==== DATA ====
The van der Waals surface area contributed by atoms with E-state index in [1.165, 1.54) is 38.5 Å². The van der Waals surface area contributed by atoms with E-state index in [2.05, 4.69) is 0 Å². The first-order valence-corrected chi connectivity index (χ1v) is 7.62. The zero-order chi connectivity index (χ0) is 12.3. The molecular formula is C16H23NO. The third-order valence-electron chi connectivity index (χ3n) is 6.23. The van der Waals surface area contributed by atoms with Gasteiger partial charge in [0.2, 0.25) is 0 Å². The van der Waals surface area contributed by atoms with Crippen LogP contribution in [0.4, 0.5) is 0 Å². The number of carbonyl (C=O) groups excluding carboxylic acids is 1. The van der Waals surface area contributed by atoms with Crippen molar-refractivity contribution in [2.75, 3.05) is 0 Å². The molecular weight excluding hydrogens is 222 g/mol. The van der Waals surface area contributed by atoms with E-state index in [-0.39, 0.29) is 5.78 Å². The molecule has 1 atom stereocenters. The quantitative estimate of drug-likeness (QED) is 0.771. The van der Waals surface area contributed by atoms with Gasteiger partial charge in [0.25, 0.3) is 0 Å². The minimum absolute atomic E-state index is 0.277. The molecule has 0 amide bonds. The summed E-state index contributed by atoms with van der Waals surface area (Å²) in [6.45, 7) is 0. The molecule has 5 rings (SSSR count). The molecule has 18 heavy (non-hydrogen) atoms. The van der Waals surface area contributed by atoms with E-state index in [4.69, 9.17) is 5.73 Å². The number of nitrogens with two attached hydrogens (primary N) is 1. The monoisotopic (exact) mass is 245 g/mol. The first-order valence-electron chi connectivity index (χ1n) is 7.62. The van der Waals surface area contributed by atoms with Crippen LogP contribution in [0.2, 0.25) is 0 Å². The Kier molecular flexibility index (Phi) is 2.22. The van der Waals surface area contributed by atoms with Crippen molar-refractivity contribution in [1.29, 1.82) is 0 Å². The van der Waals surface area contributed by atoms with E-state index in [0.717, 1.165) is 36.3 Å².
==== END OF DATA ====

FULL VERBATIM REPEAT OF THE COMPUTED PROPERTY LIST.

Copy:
The van der Waals surface area contributed by atoms with E-state index in [1.165, 1.54) is 38.5 Å². The van der Waals surface area contributed by atoms with E-state index in [2.05, 4.69) is 0 Å². The first-order valence-corrected chi connectivity index (χ1v) is 7.62. The zero-order chi connectivity index (χ0) is 12.3. The molecular formula is C16H23NO. The third-order valence-electron chi connectivity index (χ3n) is 6.23. The van der Waals surface area contributed by atoms with Gasteiger partial charge in [0.2, 0.25) is 0 Å². The van der Waals surface area contributed by atoms with Crippen LogP contribution in [0.4, 0.5) is 0 Å². The number of carbonyl (C=O) groups excluding carboxylic acids is 1. The van der Waals surface area contributed by atoms with Crippen molar-refractivity contribution in [2.75, 3.05) is 0 Å². The molecular weight excluding hydrogens is 222 g/mol. The van der Waals surface area contributed by atoms with E-state index in [-0.39, 0.29) is 5.78 Å². The molecule has 1 atom stereocenters. The quantitative estimate of drug-likeness (QED) is 0.771. The van der Waals surface area contributed by atoms with Gasteiger partial charge in [0.25, 0.3) is 0 Å². The minimum absolute atomic E-state index is 0.277. The molecule has 0 amide bonds. The summed E-state index contributed by atoms with van der Waals surface area (Å²) in [6.45, 7) is 0. The molecule has 5 rings (SSSR count). The molecule has 18 heavy (non-hydrogen) atoms. The van der Waals surface area contributed by atoms with E-state index in [4.69, 9.17) is 5.73 Å². The number of nitrogens with two attached hydrogens (primary N) is 1. The monoisotopic (exact) mass is 245 g/mol. The first-order valence-electron chi connectivity index (χ1n) is 7.62. The van der Waals surface area contributed by atoms with Crippen LogP contribution in [0.2, 0.25) is 0 Å². The Kier molecular flexibility index (Phi) is 2.22. The van der Waals surface area contributed by atoms with Crippen molar-refractivity contribution in [1.29, 1.82) is 0 Å². The van der Waals surface area contributed by atoms with E-state index in [0.717, 1.165) is 36.3 Å².